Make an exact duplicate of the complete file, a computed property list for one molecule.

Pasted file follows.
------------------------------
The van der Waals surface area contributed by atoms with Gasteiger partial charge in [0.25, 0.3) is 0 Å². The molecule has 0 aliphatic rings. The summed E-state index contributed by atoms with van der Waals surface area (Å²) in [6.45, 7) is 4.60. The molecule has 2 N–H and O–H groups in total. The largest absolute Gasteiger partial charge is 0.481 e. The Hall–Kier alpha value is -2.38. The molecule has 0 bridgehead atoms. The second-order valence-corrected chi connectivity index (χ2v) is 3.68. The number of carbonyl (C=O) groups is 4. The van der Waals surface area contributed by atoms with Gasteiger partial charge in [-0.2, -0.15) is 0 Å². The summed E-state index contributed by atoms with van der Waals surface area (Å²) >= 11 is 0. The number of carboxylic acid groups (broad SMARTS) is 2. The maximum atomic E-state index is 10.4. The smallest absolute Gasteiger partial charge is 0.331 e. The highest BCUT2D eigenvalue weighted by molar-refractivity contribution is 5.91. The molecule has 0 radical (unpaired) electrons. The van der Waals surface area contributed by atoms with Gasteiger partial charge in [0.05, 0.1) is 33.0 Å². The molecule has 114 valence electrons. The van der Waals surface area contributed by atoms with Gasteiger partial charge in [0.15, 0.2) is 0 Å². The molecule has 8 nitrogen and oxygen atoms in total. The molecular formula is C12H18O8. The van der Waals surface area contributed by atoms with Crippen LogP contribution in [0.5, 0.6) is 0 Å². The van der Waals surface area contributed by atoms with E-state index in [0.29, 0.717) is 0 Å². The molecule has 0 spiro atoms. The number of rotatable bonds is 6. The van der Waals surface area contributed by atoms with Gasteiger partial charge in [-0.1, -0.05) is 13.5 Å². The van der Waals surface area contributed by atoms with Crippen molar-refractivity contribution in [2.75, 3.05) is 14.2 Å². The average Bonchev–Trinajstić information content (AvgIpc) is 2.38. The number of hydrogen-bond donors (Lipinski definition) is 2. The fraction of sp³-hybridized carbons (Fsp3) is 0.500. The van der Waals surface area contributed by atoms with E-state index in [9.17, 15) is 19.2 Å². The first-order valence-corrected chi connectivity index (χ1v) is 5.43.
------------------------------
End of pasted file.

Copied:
The van der Waals surface area contributed by atoms with Gasteiger partial charge in [0.25, 0.3) is 0 Å². The molecule has 0 aliphatic rings. The summed E-state index contributed by atoms with van der Waals surface area (Å²) in [6.45, 7) is 4.60. The molecule has 2 N–H and O–H groups in total. The largest absolute Gasteiger partial charge is 0.481 e. The Hall–Kier alpha value is -2.38. The molecule has 0 bridgehead atoms. The second-order valence-corrected chi connectivity index (χ2v) is 3.68. The number of carbonyl (C=O) groups is 4. The van der Waals surface area contributed by atoms with Gasteiger partial charge in [-0.2, -0.15) is 0 Å². The summed E-state index contributed by atoms with van der Waals surface area (Å²) >= 11 is 0. The number of carboxylic acid groups (broad SMARTS) is 2. The maximum atomic E-state index is 10.4. The smallest absolute Gasteiger partial charge is 0.331 e. The highest BCUT2D eigenvalue weighted by molar-refractivity contribution is 5.91. The molecule has 0 radical (unpaired) electrons. The van der Waals surface area contributed by atoms with Gasteiger partial charge in [0.05, 0.1) is 33.0 Å². The molecule has 114 valence electrons. The van der Waals surface area contributed by atoms with Gasteiger partial charge in [0.15, 0.2) is 0 Å². The molecule has 8 nitrogen and oxygen atoms in total. The molecular formula is C12H18O8. The van der Waals surface area contributed by atoms with Crippen LogP contribution in [0.5, 0.6) is 0 Å². The van der Waals surface area contributed by atoms with E-state index in [0.29, 0.717) is 0 Å². The molecule has 0 spiro atoms. The number of rotatable bonds is 6. The van der Waals surface area contributed by atoms with Gasteiger partial charge in [-0.1, -0.05) is 13.5 Å². The van der Waals surface area contributed by atoms with Crippen molar-refractivity contribution in [2.75, 3.05) is 14.2 Å². The average Bonchev–Trinajstić information content (AvgIpc) is 2.38. The number of hydrogen-bond donors (Lipinski definition) is 2. The fraction of sp³-hybridized carbons (Fsp3) is 0.500. The van der Waals surface area contributed by atoms with E-state index in [9.17, 15) is 19.2 Å². The first-order valence-corrected chi connectivity index (χ1v) is 5.43.